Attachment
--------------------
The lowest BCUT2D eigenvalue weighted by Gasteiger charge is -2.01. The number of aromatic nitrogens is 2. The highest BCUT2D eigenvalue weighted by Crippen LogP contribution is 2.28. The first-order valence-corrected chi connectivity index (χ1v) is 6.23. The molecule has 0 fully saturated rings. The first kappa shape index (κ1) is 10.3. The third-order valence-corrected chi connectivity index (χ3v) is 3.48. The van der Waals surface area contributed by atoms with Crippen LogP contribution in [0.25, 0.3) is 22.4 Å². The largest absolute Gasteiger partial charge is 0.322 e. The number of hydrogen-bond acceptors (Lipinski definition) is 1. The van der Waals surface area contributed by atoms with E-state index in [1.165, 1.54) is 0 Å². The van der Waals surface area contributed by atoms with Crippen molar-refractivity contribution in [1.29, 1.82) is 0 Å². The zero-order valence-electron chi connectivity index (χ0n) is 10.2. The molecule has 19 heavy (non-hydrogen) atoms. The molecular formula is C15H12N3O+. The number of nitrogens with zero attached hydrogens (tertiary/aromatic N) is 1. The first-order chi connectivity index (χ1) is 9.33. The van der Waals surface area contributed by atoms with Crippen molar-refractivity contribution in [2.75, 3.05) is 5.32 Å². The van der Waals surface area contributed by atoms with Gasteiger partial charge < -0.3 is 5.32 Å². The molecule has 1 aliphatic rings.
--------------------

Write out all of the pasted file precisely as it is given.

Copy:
The lowest BCUT2D eigenvalue weighted by Gasteiger charge is -2.01. The number of aromatic nitrogens is 2. The highest BCUT2D eigenvalue weighted by Crippen LogP contribution is 2.28. The first-order valence-corrected chi connectivity index (χ1v) is 6.23. The molecule has 0 fully saturated rings. The first kappa shape index (κ1) is 10.3. The third-order valence-corrected chi connectivity index (χ3v) is 3.48. The van der Waals surface area contributed by atoms with Crippen LogP contribution in [0.25, 0.3) is 22.4 Å². The largest absolute Gasteiger partial charge is 0.322 e. The number of hydrogen-bond acceptors (Lipinski definition) is 1. The van der Waals surface area contributed by atoms with E-state index in [1.165, 1.54) is 0 Å². The van der Waals surface area contributed by atoms with Crippen molar-refractivity contribution in [1.29, 1.82) is 0 Å². The zero-order valence-electron chi connectivity index (χ0n) is 10.2. The molecule has 19 heavy (non-hydrogen) atoms. The molecular formula is C15H12N3O+. The number of nitrogens with zero attached hydrogens (tertiary/aromatic N) is 1. The first-order chi connectivity index (χ1) is 9.33. The van der Waals surface area contributed by atoms with Crippen molar-refractivity contribution in [2.75, 3.05) is 5.32 Å². The van der Waals surface area contributed by atoms with Gasteiger partial charge < -0.3 is 5.32 Å². The molecule has 1 aliphatic rings.